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Press Conference by Special Rapporteur on Torture

Department of Public Information . News and Media Division . New York

22 October 2013

Governments should endeavour to update the United Nations Standard Minimum Rules for the Treatment of Prisoners, adopted more than five decades ago, the Special Rapporteur on torture and other cruel, inhuman or degrading treatment or punishment told reporters at a Headquarters press conference today.

However, Juan Mendez stressed that "any revision must not lower existing standards". His latest report to the General Assembly reflected on the current review process of the Rules. It also offered an updated set of procedural standards and safeguards from the perspective that the prohibition of torture or other ill-treatment should, as a matter of law and policy, be applied to all cases of deprivation of liberty.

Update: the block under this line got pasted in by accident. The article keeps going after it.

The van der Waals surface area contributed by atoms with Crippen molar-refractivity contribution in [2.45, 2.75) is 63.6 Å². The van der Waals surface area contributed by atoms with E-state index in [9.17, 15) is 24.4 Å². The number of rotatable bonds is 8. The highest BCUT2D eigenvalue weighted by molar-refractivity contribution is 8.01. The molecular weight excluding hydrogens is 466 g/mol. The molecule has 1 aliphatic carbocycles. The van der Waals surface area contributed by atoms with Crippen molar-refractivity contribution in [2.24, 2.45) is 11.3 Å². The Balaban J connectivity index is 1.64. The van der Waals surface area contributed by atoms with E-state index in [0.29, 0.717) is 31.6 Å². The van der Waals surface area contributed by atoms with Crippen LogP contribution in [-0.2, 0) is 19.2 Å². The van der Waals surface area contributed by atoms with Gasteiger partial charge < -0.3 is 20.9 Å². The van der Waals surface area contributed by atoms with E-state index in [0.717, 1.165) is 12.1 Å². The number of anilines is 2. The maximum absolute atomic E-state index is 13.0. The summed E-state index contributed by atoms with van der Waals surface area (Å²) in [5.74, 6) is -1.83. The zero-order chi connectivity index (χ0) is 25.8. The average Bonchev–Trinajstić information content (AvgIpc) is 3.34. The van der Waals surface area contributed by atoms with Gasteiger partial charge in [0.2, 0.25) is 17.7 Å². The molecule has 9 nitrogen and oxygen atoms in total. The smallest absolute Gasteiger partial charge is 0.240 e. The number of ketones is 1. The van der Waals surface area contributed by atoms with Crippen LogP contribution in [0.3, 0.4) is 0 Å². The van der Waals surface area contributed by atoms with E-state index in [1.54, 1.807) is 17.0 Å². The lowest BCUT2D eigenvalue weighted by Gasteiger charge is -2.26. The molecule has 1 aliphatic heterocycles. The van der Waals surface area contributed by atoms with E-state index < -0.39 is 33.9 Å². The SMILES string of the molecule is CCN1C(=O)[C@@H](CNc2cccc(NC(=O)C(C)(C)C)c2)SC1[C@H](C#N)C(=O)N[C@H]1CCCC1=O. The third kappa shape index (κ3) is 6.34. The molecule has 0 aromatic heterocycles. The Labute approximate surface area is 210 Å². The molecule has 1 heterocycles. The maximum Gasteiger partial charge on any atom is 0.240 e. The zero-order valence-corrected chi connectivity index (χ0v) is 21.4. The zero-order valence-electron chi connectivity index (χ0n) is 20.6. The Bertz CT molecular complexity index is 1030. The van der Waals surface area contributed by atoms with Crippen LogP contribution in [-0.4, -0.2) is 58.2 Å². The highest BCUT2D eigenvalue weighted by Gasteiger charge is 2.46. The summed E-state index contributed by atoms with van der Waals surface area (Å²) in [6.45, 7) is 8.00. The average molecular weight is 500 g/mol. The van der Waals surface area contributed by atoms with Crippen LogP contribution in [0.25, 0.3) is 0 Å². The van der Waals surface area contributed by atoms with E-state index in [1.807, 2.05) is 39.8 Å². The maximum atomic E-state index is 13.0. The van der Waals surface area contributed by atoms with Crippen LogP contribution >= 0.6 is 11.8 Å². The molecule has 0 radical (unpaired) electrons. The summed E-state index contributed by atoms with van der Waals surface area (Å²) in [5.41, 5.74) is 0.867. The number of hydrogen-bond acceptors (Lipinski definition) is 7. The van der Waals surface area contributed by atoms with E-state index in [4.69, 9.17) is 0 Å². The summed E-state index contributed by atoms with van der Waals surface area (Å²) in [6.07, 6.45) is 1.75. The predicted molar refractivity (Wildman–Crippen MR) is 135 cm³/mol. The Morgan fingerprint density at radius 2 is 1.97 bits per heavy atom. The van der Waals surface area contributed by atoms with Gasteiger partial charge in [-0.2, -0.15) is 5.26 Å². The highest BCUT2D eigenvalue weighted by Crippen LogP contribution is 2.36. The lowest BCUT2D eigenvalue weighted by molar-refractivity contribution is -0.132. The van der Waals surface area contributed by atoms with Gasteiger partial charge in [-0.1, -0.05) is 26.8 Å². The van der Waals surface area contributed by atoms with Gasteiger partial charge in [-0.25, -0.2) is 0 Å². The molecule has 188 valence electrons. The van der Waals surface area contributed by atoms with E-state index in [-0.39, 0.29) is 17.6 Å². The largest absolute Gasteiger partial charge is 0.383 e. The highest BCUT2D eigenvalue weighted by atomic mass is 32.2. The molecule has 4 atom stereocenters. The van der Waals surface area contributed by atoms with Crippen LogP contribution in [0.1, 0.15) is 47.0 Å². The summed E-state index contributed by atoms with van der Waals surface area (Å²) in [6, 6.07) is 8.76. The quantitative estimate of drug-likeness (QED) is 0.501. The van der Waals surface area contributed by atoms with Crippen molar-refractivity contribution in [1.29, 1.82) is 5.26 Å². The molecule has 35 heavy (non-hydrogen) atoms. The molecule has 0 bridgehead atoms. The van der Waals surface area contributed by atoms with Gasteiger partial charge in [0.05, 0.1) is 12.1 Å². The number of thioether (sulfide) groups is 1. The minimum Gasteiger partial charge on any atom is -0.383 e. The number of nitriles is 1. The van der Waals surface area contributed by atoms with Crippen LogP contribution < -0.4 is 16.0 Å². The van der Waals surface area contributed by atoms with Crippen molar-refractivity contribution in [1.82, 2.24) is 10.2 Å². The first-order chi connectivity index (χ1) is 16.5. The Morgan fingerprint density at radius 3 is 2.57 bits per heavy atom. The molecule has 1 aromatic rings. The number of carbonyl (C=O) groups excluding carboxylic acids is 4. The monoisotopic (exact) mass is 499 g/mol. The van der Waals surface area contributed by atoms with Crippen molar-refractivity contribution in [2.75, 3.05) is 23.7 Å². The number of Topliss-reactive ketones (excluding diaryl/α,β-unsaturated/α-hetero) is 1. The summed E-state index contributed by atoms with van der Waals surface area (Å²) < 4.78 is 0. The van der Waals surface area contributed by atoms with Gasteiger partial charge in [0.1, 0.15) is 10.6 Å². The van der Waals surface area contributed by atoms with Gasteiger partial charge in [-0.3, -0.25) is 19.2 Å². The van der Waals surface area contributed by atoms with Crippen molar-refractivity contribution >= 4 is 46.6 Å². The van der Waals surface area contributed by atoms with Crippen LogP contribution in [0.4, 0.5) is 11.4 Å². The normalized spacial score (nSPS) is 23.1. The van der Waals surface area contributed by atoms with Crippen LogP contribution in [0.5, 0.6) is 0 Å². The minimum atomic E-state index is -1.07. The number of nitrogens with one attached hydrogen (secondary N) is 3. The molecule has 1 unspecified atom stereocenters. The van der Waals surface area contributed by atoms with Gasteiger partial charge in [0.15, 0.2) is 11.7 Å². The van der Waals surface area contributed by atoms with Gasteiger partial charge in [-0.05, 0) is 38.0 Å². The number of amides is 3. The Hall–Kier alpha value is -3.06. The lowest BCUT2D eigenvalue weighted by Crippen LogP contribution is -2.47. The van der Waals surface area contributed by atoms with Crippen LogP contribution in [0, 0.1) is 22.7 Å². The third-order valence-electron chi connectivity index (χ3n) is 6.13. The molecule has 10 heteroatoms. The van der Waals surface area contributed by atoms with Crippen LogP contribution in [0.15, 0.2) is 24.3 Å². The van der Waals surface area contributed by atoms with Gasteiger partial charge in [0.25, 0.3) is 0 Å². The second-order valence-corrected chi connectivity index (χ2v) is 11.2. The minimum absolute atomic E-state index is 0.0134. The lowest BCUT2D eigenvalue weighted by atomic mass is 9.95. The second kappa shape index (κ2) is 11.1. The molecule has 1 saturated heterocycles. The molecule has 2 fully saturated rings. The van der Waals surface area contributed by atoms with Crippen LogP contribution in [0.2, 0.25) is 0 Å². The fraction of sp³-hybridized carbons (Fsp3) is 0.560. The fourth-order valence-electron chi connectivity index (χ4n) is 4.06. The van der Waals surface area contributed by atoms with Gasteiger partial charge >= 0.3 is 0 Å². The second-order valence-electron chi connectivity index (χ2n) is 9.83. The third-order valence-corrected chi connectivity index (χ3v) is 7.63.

Also present were Claudio Grossman, Chair of the Committee against Torture, and Malcolm Evans, Chair of the Subcommittee on Prevention of Torture and other Cruel, Inhuman or Degrading Treatment or Punishment.

Since their adoption, Mr. Mendez said, the Standard Minimum Rules for the Treatment of Prisoners had retained considerable weight as an authoritative set of global principles and practices for the treatment of prisoners and the management of penitentiary institutions.

"However, the Rules have significantly lagged behind recent developments in international human rights law and some areas are outdated and even contradict binding human rights instruments," he pointed out. The very fact that the absolute prohibition of torture and other forms of ill-treatment was absent from the Rules demonstrated that they require considerable revision.

"It is rather obvious that unless the Rules are revised, to adequately reflect the recent advances in international law and best practices, it is unlikely that penitentiary staff will look beyond what the current Rules require," he underscored.